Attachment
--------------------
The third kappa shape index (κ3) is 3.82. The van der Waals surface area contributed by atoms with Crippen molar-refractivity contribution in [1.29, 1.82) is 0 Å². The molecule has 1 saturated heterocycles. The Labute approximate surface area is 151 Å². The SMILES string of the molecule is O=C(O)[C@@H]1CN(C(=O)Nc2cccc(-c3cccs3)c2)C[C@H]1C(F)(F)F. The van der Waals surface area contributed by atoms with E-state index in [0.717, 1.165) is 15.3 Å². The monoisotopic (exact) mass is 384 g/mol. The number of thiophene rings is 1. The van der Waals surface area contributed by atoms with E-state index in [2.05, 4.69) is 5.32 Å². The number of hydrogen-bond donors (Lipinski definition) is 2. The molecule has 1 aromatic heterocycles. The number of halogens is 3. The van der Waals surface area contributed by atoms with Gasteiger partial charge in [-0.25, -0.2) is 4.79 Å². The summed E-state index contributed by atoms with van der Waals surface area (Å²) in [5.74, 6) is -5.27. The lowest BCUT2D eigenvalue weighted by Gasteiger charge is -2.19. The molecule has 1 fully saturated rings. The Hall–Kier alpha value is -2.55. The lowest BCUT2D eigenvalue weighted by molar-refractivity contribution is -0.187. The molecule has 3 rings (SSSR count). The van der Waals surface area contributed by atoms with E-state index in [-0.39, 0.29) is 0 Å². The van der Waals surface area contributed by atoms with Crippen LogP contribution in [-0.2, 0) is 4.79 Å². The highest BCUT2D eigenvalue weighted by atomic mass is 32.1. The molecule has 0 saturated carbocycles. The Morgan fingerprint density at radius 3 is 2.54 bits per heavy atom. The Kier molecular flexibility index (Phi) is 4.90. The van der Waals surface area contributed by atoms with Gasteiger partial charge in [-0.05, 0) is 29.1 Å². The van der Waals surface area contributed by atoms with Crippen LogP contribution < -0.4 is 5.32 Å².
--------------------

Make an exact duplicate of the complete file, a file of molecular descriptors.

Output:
The third kappa shape index (κ3) is 3.82. The van der Waals surface area contributed by atoms with Crippen molar-refractivity contribution in [1.29, 1.82) is 0 Å². The molecule has 1 saturated heterocycles. The Labute approximate surface area is 151 Å². The SMILES string of the molecule is O=C(O)[C@@H]1CN(C(=O)Nc2cccc(-c3cccs3)c2)C[C@H]1C(F)(F)F. The van der Waals surface area contributed by atoms with E-state index in [0.717, 1.165) is 15.3 Å². The monoisotopic (exact) mass is 384 g/mol. The number of thiophene rings is 1. The van der Waals surface area contributed by atoms with E-state index in [2.05, 4.69) is 5.32 Å². The number of hydrogen-bond donors (Lipinski definition) is 2. The molecule has 1 aromatic heterocycles. The number of halogens is 3. The van der Waals surface area contributed by atoms with Gasteiger partial charge in [-0.25, -0.2) is 4.79 Å². The summed E-state index contributed by atoms with van der Waals surface area (Å²) in [5.74, 6) is -5.27. The lowest BCUT2D eigenvalue weighted by Gasteiger charge is -2.19. The molecule has 1 fully saturated rings. The Hall–Kier alpha value is -2.55. The lowest BCUT2D eigenvalue weighted by molar-refractivity contribution is -0.187. The molecule has 3 rings (SSSR count). The van der Waals surface area contributed by atoms with E-state index in [-0.39, 0.29) is 0 Å². The van der Waals surface area contributed by atoms with Crippen LogP contribution in [-0.2, 0) is 4.79 Å². The highest BCUT2D eigenvalue weighted by atomic mass is 32.1. The molecule has 0 saturated carbocycles. The Morgan fingerprint density at radius 3 is 2.54 bits per heavy atom. The Kier molecular flexibility index (Phi) is 4.90. The van der Waals surface area contributed by atoms with Gasteiger partial charge in [-0.05, 0) is 29.1 Å². The van der Waals surface area contributed by atoms with Crippen LogP contribution < -0.4 is 5.32 Å².